You heard it wrong. I believe that what was said is that resveratrol is more difficult to spell than cancer. Being able to spell resveratrol, in some circles, will make you more important.

Boiled peanuts taste Yukky. If natural way is wanted then I think Jamba juice or something similar really is a great way to go. Great health effects and gives you energy for the match as well.

sureshs 07-17-2013 03:19 PM

^^^^ What happened to your resveratrol experiments? Weren't you taking them a lot at one time?

Nostradamus 07-17-2013 03:21 PM

Quote:

Originally Posted by sureshs (Post 7597332)
^^^^ What happened to your resveratrol experiments? Weren't you taking them a lot at one time?

Not sure what you are talking about. I take Fish oil and Jamba juice before and after the match. Also I am thinking about changing to Cherry Bundy used by USC tennis team. I heard it is the BEST stuff out there for tennis players.

GuyClinch 07-17-2013 03:34 PM

I don't think any 'outside the body' anti-oxidants work beyond a certain point. The thing is human cells make their own anti-oxidants. These anti-oxidants are probably far more effective the ones taken outside the body that pass through our digestive system.

http://www.dw.de/new-research-shows-...nts/a-16548128

The problem that we generally face is that scientists haven't worked out celluar metabolism yet. Its tremendously complicated. Thus they are just 'guessing." Hey this is a strong anti-oxidant - maybe we need that. Maybe its why the french live longer.. Sounds good - but very often they are wrong. It was just a guess in the first place.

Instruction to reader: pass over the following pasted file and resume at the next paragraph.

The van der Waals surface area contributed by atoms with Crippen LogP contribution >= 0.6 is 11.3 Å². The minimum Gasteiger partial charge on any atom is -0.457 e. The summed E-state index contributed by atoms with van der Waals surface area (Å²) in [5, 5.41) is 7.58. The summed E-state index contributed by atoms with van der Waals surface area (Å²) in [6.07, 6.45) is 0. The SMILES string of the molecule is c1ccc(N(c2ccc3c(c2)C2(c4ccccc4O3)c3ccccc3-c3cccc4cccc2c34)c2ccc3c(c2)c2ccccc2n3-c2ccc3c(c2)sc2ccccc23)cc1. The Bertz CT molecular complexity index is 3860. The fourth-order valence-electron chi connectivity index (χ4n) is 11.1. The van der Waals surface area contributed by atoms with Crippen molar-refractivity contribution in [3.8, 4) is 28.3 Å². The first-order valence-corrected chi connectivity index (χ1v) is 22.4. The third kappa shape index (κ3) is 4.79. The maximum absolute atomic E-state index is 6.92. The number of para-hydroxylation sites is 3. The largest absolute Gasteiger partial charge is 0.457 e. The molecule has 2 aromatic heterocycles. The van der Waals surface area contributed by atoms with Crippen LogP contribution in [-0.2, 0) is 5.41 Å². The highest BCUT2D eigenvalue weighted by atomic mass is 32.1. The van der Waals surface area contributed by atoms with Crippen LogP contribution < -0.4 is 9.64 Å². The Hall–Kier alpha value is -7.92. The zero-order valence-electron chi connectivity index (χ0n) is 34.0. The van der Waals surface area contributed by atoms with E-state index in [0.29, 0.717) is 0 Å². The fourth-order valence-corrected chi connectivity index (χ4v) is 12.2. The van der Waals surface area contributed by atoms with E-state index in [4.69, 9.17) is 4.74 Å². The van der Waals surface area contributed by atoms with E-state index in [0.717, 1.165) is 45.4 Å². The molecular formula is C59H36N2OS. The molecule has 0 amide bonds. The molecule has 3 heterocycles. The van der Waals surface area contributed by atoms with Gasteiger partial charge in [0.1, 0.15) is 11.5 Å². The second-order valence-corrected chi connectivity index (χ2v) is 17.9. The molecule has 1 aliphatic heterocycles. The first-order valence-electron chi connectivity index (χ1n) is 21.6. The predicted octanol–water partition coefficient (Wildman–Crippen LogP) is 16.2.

WildVolley 07-17-2013 06:07 PM

Quote:

Originally Posted by GuyClinch (Post 7597377)
I don't think any 'outside the body' anti-oxidants work beyond a certain point. The thing is human cells make their own anti-oxidants. These anti-oxidants are probably far more effective the ones taken outside the body that pass through our digestive system.

http://www.dw.de/new-research-shows-...nts/a-16548128

The problem that we generally face is that scientists haven't worked out celluar metabolism yet. Its tremendously complicated. Thus they are just 'guessing." Hey this is a strong anti-oxidant - maybe we need that. Maybe its why the french live longer.. Sounds good - but very often they are wrong. It was just a guess in the first place.

I think it depends on what the anti-oxidants are used for. I consider the eye photos that show artery clearing due to vitamin C supplementation the strongest evidence that Vitamin C does have some real effects. I don't know if it will make you live longer, but that's the sort of strong evidence that you just can't get from statistical studies.

The research on most natural supplements is poor because the researcher can't get a patent on the supplement being researched. This is why most research money goes into novel compounds created by pharmaceutical companies.

Reseveratrol apparently does some amazing things for animals, unfortunately, the same thing hasn't been demonstrated in humans.